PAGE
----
Erica: huli ka na dumating
Michael: meaning "You're late."
Erica: This phrase is made up of the words huli, meaning “last,” ka meaning “you,” na meaning “already,” and dumating meaning “arrived.” However, when put together as a phrase it means "you are late" or "you arrived late."
Michael: When would this phrase be appropriate?
Erica: Well, obviously this is said to a person who comes in late, but you wouldn’t usually say this to a person higher in status than you. For reference, to make it polite we can add the word po and change the pronoun mo to kayo. The polite form is huli na po kayong dumating, but again, you wouldn’t usually say this to someone like your boss!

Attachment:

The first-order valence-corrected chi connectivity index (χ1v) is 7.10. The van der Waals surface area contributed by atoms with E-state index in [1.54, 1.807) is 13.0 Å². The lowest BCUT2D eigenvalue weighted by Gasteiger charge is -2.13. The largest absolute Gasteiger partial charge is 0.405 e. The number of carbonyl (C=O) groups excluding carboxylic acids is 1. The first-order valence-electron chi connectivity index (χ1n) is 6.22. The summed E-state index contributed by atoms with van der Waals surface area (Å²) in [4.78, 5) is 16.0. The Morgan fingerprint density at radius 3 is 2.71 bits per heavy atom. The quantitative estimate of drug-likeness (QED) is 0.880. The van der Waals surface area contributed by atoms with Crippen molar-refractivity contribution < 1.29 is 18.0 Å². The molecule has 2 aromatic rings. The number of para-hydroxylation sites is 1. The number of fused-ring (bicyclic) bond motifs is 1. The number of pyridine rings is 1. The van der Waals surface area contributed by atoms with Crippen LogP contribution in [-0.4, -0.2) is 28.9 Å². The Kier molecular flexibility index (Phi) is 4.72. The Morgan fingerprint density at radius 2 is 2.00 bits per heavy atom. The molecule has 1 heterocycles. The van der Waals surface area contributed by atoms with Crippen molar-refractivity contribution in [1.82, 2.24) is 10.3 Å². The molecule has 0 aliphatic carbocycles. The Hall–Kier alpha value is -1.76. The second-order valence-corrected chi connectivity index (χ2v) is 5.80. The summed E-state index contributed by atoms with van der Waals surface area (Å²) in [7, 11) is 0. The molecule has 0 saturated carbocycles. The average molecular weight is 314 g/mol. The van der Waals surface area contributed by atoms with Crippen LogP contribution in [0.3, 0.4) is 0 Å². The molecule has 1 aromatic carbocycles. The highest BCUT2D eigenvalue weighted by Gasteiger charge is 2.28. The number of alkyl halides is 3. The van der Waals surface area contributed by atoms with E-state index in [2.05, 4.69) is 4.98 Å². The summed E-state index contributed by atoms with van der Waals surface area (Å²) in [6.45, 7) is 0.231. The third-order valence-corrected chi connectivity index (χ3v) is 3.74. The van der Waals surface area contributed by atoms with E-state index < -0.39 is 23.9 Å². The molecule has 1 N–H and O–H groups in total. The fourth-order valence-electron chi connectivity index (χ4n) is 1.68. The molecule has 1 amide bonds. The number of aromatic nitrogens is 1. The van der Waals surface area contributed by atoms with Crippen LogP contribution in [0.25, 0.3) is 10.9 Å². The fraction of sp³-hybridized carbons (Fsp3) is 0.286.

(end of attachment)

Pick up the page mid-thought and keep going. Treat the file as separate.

Michael: Can we use it with other verbs?
Erica: We can also change the verb dumating, which means “arrived,” into other verbs. For example, we can say huli ka nang pumasok,
Michael: meaning “You entered late.”
Erica: Or you can also say.. Huli ka nang nagsimula.
Michael: ..which means "You started late." Okay, what's the next phrase?
Erica: hindi ko talaga sinasadya
Michael: meaning "I really didn't mean to."
Erica: It is made up of the words hindi meaning “not,” ko meaning “I,” talaga meaning “really,” and sinasadya which is “to do on purpose.”
Michael: You use this to express an apology to people for doing something that they did not like.
Erica: To make it polite, we add the word po. The polite form is hindi ko po talaga sinasadya, which is “I really didn't mean it.”
Michael: Can you give us a longer sentence using this word?